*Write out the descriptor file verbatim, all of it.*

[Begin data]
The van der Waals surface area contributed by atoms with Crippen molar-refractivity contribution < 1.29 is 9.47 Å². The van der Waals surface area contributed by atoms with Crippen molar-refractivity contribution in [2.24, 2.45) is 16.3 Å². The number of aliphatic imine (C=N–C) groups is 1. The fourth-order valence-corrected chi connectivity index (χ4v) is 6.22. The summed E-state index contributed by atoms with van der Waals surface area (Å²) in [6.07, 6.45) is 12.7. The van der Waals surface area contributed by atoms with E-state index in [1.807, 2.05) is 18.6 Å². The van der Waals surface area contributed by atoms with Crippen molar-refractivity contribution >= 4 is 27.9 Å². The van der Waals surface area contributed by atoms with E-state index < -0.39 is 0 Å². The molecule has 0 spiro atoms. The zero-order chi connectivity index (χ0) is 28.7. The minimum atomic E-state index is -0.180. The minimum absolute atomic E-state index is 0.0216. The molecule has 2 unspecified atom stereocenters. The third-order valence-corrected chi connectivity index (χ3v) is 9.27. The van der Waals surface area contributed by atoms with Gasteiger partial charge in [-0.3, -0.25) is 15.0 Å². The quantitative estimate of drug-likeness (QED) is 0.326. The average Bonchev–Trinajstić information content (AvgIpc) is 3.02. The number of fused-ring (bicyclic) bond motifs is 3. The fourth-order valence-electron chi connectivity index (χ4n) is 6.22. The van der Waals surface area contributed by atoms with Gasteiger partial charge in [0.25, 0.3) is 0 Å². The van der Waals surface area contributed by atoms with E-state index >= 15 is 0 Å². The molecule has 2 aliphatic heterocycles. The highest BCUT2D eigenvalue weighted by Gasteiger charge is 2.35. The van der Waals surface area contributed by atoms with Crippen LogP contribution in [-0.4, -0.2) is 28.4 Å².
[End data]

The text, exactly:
The van der Waals surface area contributed by atoms with Crippen molar-refractivity contribution < 1.29 is 9.47 Å². The van der Waals surface area contributed by atoms with Crippen molar-refractivity contribution in [2.24, 2.45) is 16.3 Å². The number of aliphatic imine (C=N–C) groups is 1. The fourth-order valence-corrected chi connectivity index (χ4v) is 6.22. The summed E-state index contributed by atoms with van der Waals surface area (Å²) in [6.07, 6.45) is 12.7. The van der Waals surface area contributed by atoms with E-state index in [1.807, 2.05) is 18.6 Å². The van der Waals surface area contributed by atoms with Crippen molar-refractivity contribution >= 4 is 27.9 Å². The van der Waals surface area contributed by atoms with E-state index < -0.39 is 0 Å². The molecule has 0 spiro atoms. The zero-order chi connectivity index (χ0) is 28.7. The minimum atomic E-state index is -0.180. The minimum absolute atomic E-state index is 0.0216. The molecule has 2 unspecified atom stereocenters. The third-order valence-corrected chi connectivity index (χ3v) is 9.27. The van der Waals surface area contributed by atoms with Gasteiger partial charge in [-0.3, -0.25) is 15.0 Å². The quantitative estimate of drug-likeness (QED) is 0.326. The average Bonchev–Trinajstić information content (AvgIpc) is 3.02. The number of fused-ring (bicyclic) bond motifs is 3. The fourth-order valence-electron chi connectivity index (χ4n) is 6.22. The van der Waals surface area contributed by atoms with Gasteiger partial charge in [0.25, 0.3) is 0 Å². The van der Waals surface area contributed by atoms with E-state index >= 15 is 0 Å². The molecule has 2 aliphatic heterocycles. The highest BCUT2D eigenvalue weighted by Gasteiger charge is 2.35. The van der Waals surface area contributed by atoms with Crippen LogP contribution in [-0.4, -0.2) is 28.4 Å².